Train yourself to maintain flow through a sequence of challenge exercises:
1. Lying down
2. Seated eyes closed
3. Seated eyes open
4. Standing
5. Slow walking
6. Faster walking
7. Walking in a sensorily impactful environment
8. Simple exercise
9. More complicated exercise
10. Washing dishes
11. Cooking a simple meal
12. Cooking a more complicated meal
13. Carrying on a vacuous conversation
14. Watching low-impact tv
15. Watching high impact tv
16. Carrying on a substantive conversation
17. Carrying on an emotionally charged substantive conversation.

Your goal is to be able to be in the deepest flow state you can experience in #1 while in #17. It's like weight training, you build it up gradually. It may seem like an awful big homework assignment but you have the rest of your life to turn it in. When you can do number whatever and be in pure flow with consistency, you're qualified to be called Roshi.

3) Any suggestions on how I can improve my overall practice? Or how can I reach a "critical mass" in my practice similar to a retreat setting?

Do you do silent, intensive retreats? If not, you should be. The combination of day-to-day practice plus periodic retreat is a good predictor of success in the noble quest.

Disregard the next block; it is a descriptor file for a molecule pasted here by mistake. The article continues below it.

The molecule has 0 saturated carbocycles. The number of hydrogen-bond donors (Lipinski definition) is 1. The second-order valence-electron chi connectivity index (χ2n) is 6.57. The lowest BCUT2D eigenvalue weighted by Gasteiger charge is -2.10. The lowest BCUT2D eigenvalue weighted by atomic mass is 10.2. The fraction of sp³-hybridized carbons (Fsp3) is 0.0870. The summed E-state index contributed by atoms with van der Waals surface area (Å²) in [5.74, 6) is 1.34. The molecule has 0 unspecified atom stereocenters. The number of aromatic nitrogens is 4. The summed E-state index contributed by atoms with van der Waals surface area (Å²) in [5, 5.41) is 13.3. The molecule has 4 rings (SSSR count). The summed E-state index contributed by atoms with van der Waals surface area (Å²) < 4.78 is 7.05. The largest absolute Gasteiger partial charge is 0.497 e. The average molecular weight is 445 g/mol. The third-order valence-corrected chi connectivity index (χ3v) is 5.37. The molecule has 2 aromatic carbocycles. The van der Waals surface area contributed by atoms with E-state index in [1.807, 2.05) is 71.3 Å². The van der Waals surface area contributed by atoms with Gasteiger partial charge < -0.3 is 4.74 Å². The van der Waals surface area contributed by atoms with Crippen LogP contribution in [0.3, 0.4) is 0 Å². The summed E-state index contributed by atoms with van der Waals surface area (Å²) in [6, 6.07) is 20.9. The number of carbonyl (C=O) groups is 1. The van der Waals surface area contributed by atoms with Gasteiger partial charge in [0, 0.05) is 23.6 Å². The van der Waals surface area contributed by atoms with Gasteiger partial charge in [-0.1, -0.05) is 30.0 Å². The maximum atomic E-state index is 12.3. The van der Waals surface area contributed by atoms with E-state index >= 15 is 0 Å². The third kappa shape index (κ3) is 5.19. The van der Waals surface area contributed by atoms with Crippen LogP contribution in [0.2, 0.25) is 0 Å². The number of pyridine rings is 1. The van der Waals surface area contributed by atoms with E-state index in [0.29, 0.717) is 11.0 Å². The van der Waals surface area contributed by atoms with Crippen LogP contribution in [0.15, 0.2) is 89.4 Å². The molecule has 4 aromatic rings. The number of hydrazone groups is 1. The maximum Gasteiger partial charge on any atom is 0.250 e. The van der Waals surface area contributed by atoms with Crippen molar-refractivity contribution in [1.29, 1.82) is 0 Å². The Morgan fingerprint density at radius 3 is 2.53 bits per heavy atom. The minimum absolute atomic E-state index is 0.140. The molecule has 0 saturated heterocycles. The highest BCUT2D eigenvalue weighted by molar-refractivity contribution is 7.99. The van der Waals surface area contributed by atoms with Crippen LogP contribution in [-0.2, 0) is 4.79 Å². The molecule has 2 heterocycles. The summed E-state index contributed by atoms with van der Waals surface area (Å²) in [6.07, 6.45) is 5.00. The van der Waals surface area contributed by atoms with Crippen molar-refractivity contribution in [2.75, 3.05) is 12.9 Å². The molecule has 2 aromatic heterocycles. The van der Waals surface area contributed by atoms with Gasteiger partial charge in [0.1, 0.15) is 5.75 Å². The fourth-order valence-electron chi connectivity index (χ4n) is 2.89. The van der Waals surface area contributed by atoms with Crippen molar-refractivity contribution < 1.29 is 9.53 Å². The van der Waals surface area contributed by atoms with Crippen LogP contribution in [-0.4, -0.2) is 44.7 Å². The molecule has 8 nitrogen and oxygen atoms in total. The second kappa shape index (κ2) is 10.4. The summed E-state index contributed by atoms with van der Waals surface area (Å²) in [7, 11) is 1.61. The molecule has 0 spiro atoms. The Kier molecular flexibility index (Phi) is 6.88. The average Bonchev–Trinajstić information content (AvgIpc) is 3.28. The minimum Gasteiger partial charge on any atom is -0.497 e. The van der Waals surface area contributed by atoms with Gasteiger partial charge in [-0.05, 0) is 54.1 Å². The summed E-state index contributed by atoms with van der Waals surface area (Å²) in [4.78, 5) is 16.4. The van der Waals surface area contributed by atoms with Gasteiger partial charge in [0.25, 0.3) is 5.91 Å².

4) In your opinion, should I just stick with my practice or should I practice traditional sitting meditation in conjunction with my preferred practice?

See answer to #2.

5) Do you lucid dream? How do you apply your years of practice within the dream state?

I've never cultivated intentional lucid dreaming but it does sometimes happen to me spontaneously. I do the same practices in the dream that I would do in daily life.

Basically, my goal is to be proficient enough with lucid dream practice so that I can do the Five Ways *within* the lucid dream state. In short, I have more affinity with Tibetan Dream Yoga than with the Theravada or Zen samurai bootcamp style :)

Great.

However, I prefer to do my dream yoga practice in the context of a more scientifically-oriented approach rather than the traditional Tibetan or Vajrayana approach.

That makes sense.

So I'm interested to hear your expert opinion and your suggestions on how I can further improve my practice.

See above. : )

All the best,

Shinzen


Date: Wed, 30 Nov 2011 20:10:27 -080
Subject: Re: The Dark Night
From: "~C4Chaos"
To: Shinzen Young

Thanks, Shinzen! Will put your injunctions to practice. But I don't cook! :)

~ Sent from my iPhone

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Comments (3)

  1. Hello wrote::

    Thanks for posting these emails, I’m a student of Shinzen’s too. I was wondering if you know what Shinzen meant in his response to 3.1: “I do a lot of flying in my dreams, too. And everytime I do, I tell myself in the dream “Now don’t forget, you can do this the same way in waking life.” But then inevitably I forget!”. He doesn’t mean that he could fly in real life if he remembered, right? Or does he?

    Thanks.

    Thursday, December 29, 2011 at 3:02 pm #
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  1. [...] spirituality practitioner and Integral blogger ~C4Chaos describes elements of his Focus on Flow practice on waking and dreaming, including this: Sometimes I feel my body is being violently ripped apart. [...]